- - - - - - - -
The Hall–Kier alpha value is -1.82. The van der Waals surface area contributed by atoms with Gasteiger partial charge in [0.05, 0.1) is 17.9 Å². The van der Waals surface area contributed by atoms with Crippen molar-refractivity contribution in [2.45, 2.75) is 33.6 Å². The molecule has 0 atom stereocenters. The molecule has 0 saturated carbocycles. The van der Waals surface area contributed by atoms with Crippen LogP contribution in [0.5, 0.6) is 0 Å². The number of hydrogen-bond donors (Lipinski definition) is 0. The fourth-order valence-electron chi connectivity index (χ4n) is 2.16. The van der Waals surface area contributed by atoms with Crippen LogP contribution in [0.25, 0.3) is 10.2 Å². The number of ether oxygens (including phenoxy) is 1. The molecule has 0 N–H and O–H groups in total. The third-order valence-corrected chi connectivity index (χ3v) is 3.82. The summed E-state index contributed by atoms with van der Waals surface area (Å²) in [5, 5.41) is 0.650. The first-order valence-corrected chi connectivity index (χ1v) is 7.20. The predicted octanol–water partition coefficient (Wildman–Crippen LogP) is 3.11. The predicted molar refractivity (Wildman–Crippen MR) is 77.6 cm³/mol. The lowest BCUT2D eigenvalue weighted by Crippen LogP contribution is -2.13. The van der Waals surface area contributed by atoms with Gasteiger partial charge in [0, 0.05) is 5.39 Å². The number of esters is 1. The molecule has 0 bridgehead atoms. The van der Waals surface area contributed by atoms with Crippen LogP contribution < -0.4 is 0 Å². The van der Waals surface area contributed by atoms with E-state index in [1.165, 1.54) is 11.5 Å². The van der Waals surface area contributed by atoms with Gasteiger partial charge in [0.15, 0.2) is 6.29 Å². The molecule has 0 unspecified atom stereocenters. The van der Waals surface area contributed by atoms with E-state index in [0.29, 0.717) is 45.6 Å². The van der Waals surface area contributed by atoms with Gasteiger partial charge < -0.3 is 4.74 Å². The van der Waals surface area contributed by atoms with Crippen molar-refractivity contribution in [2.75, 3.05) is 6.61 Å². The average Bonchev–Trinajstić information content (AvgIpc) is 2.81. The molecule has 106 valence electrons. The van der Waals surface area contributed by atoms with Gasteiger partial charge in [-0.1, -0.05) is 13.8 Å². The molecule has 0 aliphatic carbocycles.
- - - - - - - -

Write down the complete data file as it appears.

The Hall–Kier alpha value is -1.82. The van der Waals surface area contributed by atoms with Gasteiger partial charge in [0.05, 0.1) is 17.9 Å². The van der Waals surface area contributed by atoms with Crippen molar-refractivity contribution in [2.45, 2.75) is 33.6 Å². The molecule has 0 atom stereocenters. The molecule has 0 saturated carbocycles. The van der Waals surface area contributed by atoms with Crippen LogP contribution in [0.5, 0.6) is 0 Å². The number of hydrogen-bond donors (Lipinski definition) is 0. The fourth-order valence-electron chi connectivity index (χ4n) is 2.16. The van der Waals surface area contributed by atoms with Crippen LogP contribution in [0.25, 0.3) is 10.2 Å². The number of ether oxygens (including phenoxy) is 1. The molecule has 0 N–H and O–H groups in total. The third-order valence-corrected chi connectivity index (χ3v) is 3.82. The summed E-state index contributed by atoms with van der Waals surface area (Å²) in [5, 5.41) is 0.650. The first-order valence-corrected chi connectivity index (χ1v) is 7.20. The predicted octanol–water partition coefficient (Wildman–Crippen LogP) is 3.11. The predicted molar refractivity (Wildman–Crippen MR) is 77.6 cm³/mol. The lowest BCUT2D eigenvalue weighted by Crippen LogP contribution is -2.13. The van der Waals surface area contributed by atoms with Gasteiger partial charge in [0, 0.05) is 5.39 Å². The number of esters is 1. The molecule has 0 bridgehead atoms. The van der Waals surface area contributed by atoms with Crippen LogP contribution < -0.4 is 0 Å². The van der Waals surface area contributed by atoms with E-state index in [1.165, 1.54) is 11.5 Å². The van der Waals surface area contributed by atoms with Gasteiger partial charge in [0.15, 0.2) is 6.29 Å². The molecule has 0 unspecified atom stereocenters. The van der Waals surface area contributed by atoms with E-state index in [0.29, 0.717) is 45.6 Å². The van der Waals surface area contributed by atoms with Gasteiger partial charge < -0.3 is 4.74 Å². The van der Waals surface area contributed by atoms with Crippen molar-refractivity contribution in [2.75, 3.05) is 6.61 Å². The average Bonchev–Trinajstić information content (AvgIpc) is 2.81. The molecule has 106 valence electrons. The van der Waals surface area contributed by atoms with Gasteiger partial charge in [-0.1, -0.05) is 13.8 Å². The molecule has 0 aliphatic carbocycles.